Sask. advocates talk peat moss protection with feds, request intervention


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A grassroots environmental group that wants to protect the muskeg in northern Saskatchewan from mining virtually took their concerns to Parliament Hill this week. 

Members of For Peat’s Sake joined other environmental groups and spoke with federal politicians at Nature on the Hill 2022, an annual event organized by national nature conservation charity Nature Canada. 

“Hopefully by connecting with all these other nature groups, we can really work together and bring our concerns forward and get people excited about these areas that are lesser known and help people to really understand the importance of them,” said Vanessa Hyggen, a member of For Peat’s Sake and of the Lac La Ronge Indian Band, who lives in Saskatoon.

Nature Canada organized the week-long event to demand change. They want permanent government funding for the protection of nature, support for Indigenous-led conservation, stronger plans to save critical ecosystems like grasslands, forests, wetlands and ocean and access to nature for all. 

“It was a bit of a surprise to be invited, and a big honour to be part of a group of 70 other nature organizations that are lobbying the government to halt the loss the critical ecosystems like grasslands and wetlands,” said Mirimam Körner, who co-founded For Peat’s Sake about two years ago. She lives near one of the areas in Saskatchewan being assessed for harvesting by Lambert Peat Moss, a company based in Rivière-Ouelle, about 170 km northeast of Quebec City. 

Miriam Körner is the co-founder of For Peat’s Sake, a group of concerned environmental advocates trying to halt a peat moss mining project in northern Saskatchewan and raise awareness about the role muskeg can play in the fight against climate change. (Kendall Latimer/CBC)

Lambert Peat Moss has put forth a proposal to harvest 2,547 hectares of peat moss from four areas south of La Ronge, about 380 km northeast of Saskatoon, working in sections over the next 80 years. The company has said 540 hectares would be harvested from Crown land at a time.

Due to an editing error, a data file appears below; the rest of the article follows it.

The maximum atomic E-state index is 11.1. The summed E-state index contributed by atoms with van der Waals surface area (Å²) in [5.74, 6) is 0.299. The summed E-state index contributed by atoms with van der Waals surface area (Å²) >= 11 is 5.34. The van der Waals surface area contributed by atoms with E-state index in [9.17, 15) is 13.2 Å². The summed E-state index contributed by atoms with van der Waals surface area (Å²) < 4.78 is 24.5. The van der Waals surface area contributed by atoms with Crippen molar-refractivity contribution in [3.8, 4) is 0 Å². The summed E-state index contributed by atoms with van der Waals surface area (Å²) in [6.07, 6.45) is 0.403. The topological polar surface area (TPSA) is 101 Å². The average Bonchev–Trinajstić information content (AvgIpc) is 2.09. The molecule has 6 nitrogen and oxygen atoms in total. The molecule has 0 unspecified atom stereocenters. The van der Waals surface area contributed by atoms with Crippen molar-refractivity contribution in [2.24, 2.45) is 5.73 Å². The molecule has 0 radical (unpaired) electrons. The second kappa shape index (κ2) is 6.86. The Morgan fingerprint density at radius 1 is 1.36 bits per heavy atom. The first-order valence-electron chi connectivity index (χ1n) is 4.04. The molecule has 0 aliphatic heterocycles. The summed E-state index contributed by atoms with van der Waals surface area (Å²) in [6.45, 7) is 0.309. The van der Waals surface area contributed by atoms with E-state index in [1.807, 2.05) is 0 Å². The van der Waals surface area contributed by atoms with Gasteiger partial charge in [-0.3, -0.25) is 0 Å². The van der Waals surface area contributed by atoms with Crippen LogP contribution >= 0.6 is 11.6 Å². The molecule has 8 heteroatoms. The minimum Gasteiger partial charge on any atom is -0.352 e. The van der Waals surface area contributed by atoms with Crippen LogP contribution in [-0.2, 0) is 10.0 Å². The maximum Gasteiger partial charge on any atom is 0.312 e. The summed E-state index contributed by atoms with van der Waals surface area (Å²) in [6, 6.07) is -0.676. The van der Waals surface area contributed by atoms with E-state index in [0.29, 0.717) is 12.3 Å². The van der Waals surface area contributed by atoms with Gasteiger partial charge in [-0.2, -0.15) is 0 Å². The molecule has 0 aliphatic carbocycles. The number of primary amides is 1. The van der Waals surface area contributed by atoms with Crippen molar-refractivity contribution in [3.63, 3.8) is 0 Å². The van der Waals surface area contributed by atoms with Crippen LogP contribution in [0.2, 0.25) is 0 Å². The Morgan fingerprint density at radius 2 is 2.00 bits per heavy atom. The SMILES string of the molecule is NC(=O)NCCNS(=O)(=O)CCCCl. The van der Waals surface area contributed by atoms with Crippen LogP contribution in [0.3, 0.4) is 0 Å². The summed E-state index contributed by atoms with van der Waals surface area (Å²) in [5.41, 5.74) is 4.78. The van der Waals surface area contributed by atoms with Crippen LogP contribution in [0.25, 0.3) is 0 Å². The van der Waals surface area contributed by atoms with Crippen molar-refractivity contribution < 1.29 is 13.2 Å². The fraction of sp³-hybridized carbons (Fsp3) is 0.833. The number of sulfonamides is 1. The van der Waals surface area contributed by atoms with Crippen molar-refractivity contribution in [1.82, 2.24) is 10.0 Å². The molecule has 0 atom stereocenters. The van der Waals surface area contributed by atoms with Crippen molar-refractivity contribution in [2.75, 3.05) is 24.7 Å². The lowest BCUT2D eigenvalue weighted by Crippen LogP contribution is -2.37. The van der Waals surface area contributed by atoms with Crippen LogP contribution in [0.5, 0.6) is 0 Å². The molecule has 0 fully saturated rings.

No one from Lambert Peat Moss was immediately available for comment. 

There’s been strong local opposition to the Lambert Peat Moss project proposal from community members, local leaders and scientists who say the project will harm Indigenous land users and the environment. Peat moss develops over centuries and the wetlands, when left undisturbed, act as a giant natural carbon capture system.

Lambert Peat Moss has said it will focus on restoration and use reclamation techniques, but the company anticipates it would take about 1,500 years to accumulate pre‐harvest thickness.

Körner was part of a meeting involving Leah Gazan, an MP for Winnipeg Centre, on Thursday and Hyggen joined a virtual meeting on Tuesday with Saskatchewan MP Warren Steinley. 

“He was very interested in learning about the muskeg because he’s from southern Saskatchewan, so he didn’t know very much,” Hyggen said, adding people have historically viewed the wetlands as wastelands because they can’t be built or planted upon. 

“But the intrinsic value of it, the economic value of it, is in the land being intact.” 

A spokesperson for the politician said Steinley grew up on a farm in southwest Sask., and has a “a great appreciation for our natural environment and the people who live, raise families and make a living off the land and was happy to hear of the work being done to pass on a cleaner, greener environment to the next generation.”

A request for federal intervention

For the Lambert Peat Moss project to move forward, the company needs to submit its own environmental impact assessment to the Ministry of Environment for approval. The company hired WSP Canada Inc. to complete the impact statement, but Saskatchewan’s government has not received it yet. 

Körner said For Peat’s Sake has asked the federal government to designate the project under the federal Impact Assessment Act. 

“What that means for the project, would be that it requires an Indigenous-led impact assessment,” Körner said. “We have the knowledge up here in the community and we don’t want a consulting firm coming in and saying there is no significant impact.”

They expect to learn whether they are successful in their bid for federal intervention in April. The women said it is critical the land be left alone for the sake of the environment, the local land users and the animals.

“The whole peat muskeg area is surrounded by boreal forest, but that is vanishing really quickly [with] forest fires, but also clear cutting and logging,” Körner said. 

Stopping the Lambert Peat Moss mining project is a core goal for the group, but they’re also advocating for better policies to protect wetlands and developing alternatives to peat moss like locally sourced compost. 

She’s optimistic that their continued efforts will lead to change, and noted politicians of all stripes took time to listen this week.

“We’re not denying climate change anymore. We know it’s happening and now we have to find a solution together.” 

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